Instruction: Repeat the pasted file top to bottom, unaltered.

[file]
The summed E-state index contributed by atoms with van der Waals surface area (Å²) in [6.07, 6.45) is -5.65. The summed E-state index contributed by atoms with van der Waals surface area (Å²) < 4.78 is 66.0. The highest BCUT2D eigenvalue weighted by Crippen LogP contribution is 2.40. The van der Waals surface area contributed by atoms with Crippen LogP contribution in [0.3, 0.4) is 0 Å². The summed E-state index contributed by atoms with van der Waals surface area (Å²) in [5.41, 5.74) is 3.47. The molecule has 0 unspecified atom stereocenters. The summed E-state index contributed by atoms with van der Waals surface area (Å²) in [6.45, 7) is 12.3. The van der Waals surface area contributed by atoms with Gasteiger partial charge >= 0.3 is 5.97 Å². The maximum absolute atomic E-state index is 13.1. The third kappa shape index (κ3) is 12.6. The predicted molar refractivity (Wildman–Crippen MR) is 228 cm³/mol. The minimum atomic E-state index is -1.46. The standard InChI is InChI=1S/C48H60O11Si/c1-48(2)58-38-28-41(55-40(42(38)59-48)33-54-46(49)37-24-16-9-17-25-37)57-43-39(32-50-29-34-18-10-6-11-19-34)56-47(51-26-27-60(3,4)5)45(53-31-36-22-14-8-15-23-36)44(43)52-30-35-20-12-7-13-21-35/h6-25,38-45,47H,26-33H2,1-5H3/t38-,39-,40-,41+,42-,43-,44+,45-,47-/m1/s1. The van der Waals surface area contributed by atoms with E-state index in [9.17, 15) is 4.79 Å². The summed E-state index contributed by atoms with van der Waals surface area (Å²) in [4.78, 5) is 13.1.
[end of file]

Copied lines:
The summed E-state index contributed by atoms with van der Waals surface area (Å²) in [6.07, 6.45) is -5.65. The summed E-state index contributed by atoms with van der Waals surface area (Å²) < 4.78 is 66.0. The highest BCUT2D eigenvalue weighted by Crippen LogP contribution is 2.40. The van der Waals surface area contributed by atoms with Crippen LogP contribution in [0.3, 0.4) is 0 Å². The summed E-state index contributed by atoms with van der Waals surface area (Å²) in [5.41, 5.74) is 3.47. The molecule has 0 unspecified atom stereocenters. The summed E-state index contributed by atoms with van der Waals surface area (Å²) in [6.45, 7) is 12.3. The van der Waals surface area contributed by atoms with Gasteiger partial charge >= 0.3 is 5.97 Å². The maximum absolute atomic E-state index is 13.1. The third kappa shape index (κ3) is 12.6. The predicted molar refractivity (Wildman–Crippen MR) is 228 cm³/mol. The minimum atomic E-state index is -1.46. The standard InChI is InChI=1S/C48H60O11Si/c1-48(2)58-38-28-41(55-40(42(38)59-48)33-54-46(49)37-24-16-9-17-25-37)57-43-39(32-50-29-34-18-10-6-11-19-34)56-47(51-26-27-60(3,4)5)45(53-31-36-22-14-8-15-23-36)44(43)52-30-35-20-12-7-13-21-35/h6-25,38-45,47H,26-33H2,1-5H3/t38-,39-,40-,41+,42-,43-,44+,45-,47-/m1/s1. The van der Waals surface area contributed by atoms with E-state index in [9.17, 15) is 4.79 Å². The summed E-state index contributed by atoms with van der Waals surface area (Å²) in [4.78, 5) is 13.1.